Employers do not have to pay employees for time spent responding to a jury summons, but employees cannot be terminated or otherwise penalized for doing so.
Employers may not require employees to work without their consent any number of hours during a day that, when combined with the number of hours the employee spent responding to the jury summons, exceeds the number of hours in a normal shift.
The employee cannot be required to work past their normal quitting time.
Private employers are not required to provide paid or unpaid time off for holidays.
Michigan does not require employers to provide leave.
Employers cannot take any adverse action against an employee who is a crime victim (or their representative) and testifies in a criminal proceeding.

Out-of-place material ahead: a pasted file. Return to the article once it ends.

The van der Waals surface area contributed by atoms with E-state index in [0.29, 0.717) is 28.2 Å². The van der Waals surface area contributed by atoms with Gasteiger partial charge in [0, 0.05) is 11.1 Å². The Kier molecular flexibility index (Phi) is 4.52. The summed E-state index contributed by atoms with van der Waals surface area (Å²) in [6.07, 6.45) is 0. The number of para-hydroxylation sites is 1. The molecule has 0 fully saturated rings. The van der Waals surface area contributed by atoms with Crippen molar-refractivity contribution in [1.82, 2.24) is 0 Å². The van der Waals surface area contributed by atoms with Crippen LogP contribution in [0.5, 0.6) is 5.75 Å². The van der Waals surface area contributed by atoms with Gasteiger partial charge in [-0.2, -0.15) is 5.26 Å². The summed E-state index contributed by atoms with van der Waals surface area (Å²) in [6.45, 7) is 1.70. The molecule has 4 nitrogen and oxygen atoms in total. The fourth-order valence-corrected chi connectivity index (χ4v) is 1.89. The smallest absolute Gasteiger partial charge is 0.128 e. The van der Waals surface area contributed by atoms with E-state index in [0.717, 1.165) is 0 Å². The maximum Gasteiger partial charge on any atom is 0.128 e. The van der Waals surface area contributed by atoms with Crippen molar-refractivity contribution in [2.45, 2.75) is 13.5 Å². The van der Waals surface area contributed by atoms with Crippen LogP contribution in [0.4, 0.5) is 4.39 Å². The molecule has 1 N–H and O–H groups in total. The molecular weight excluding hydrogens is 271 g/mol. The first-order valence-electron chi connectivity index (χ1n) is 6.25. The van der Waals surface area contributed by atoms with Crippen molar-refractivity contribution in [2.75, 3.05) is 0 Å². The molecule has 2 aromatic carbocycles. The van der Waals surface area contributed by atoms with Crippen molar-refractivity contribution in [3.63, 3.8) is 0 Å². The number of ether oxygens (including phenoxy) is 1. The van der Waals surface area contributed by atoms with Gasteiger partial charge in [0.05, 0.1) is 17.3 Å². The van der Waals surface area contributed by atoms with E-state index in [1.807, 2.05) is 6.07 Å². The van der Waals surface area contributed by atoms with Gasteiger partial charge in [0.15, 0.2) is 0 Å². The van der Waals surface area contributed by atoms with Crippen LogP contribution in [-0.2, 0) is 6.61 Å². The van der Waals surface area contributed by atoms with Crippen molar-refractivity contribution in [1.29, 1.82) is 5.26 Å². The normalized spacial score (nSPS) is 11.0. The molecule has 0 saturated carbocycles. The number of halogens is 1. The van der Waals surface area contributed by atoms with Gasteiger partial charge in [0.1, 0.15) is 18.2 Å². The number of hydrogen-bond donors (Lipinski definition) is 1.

Employers may not discriminate against, discipline, or discharge an employee because they are a member of the civil air patrol or are absent from work to respond to an emergency.
The employer can require that the employee provide as much notice as possible of their need for leave as a member of the civil air patrol.
Employers are not required to provide bereavement leave.
Employers may not discharge or discriminate against an employee because they are a member of the armed forces or engage in military duties. They must also allow their employees to take military leave.
Hiring and firing
Federal law makes it illegal for an employer to discriminate on the basis of: Race, Color, Age, Sex, Sexual orientation, Gender, Gender identity, Religion, National origin, Pregnancy, Genetic information, including family medical history, Physical or mental disability, Child or spousal support withholding, Military or veteran status, Citizenship and/or immigration status.